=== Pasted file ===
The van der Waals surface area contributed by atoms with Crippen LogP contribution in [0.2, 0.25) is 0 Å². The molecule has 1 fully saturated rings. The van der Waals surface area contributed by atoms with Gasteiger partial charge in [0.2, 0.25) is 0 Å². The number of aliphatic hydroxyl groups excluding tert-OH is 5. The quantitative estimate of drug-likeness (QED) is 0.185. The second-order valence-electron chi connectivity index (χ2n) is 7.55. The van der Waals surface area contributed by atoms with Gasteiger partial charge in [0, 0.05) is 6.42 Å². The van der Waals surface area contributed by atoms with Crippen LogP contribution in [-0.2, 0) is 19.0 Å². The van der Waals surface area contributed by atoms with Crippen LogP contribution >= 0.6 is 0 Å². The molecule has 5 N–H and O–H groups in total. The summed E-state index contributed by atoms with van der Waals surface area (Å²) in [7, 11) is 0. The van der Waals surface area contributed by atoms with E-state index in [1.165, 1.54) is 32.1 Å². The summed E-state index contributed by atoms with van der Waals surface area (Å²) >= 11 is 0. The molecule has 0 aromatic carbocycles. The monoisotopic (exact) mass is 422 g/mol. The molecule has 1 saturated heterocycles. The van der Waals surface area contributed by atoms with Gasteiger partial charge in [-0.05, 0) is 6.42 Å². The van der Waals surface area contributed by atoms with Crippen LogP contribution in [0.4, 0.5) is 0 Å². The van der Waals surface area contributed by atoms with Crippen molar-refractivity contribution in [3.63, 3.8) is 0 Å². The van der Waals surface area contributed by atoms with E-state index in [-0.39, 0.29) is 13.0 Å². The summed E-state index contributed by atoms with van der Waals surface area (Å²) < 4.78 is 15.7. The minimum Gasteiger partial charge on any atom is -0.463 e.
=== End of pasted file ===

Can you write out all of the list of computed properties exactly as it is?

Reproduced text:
The van der Waals surface area contributed by atoms with Crippen LogP contribution in [0.2, 0.25) is 0 Å². The molecule has 1 fully saturated rings. The van der Waals surface area contributed by atoms with Gasteiger partial charge in [0.2, 0.25) is 0 Å². The number of aliphatic hydroxyl groups excluding tert-OH is 5. The quantitative estimate of drug-likeness (QED) is 0.185. The second-order valence-electron chi connectivity index (χ2n) is 7.55. The van der Waals surface area contributed by atoms with Gasteiger partial charge in [0, 0.05) is 6.42 Å². The van der Waals surface area contributed by atoms with Crippen LogP contribution in [-0.2, 0) is 19.0 Å². The van der Waals surface area contributed by atoms with Crippen LogP contribution >= 0.6 is 0 Å². The molecule has 5 N–H and O–H groups in total. The summed E-state index contributed by atoms with van der Waals surface area (Å²) in [7, 11) is 0. The van der Waals surface area contributed by atoms with E-state index in [1.165, 1.54) is 32.1 Å². The summed E-state index contributed by atoms with van der Waals surface area (Å²) >= 11 is 0. The molecule has 0 aromatic carbocycles. The monoisotopic (exact) mass is 422 g/mol. The molecule has 1 saturated heterocycles. The van der Waals surface area contributed by atoms with Gasteiger partial charge in [-0.05, 0) is 6.42 Å². The van der Waals surface area contributed by atoms with Crippen LogP contribution in [0.4, 0.5) is 0 Å². The van der Waals surface area contributed by atoms with Crippen molar-refractivity contribution in [3.63, 3.8) is 0 Å². The van der Waals surface area contributed by atoms with E-state index in [-0.39, 0.29) is 13.0 Å². The summed E-state index contributed by atoms with van der Waals surface area (Å²) < 4.78 is 15.7. The minimum Gasteiger partial charge on any atom is -0.463 e.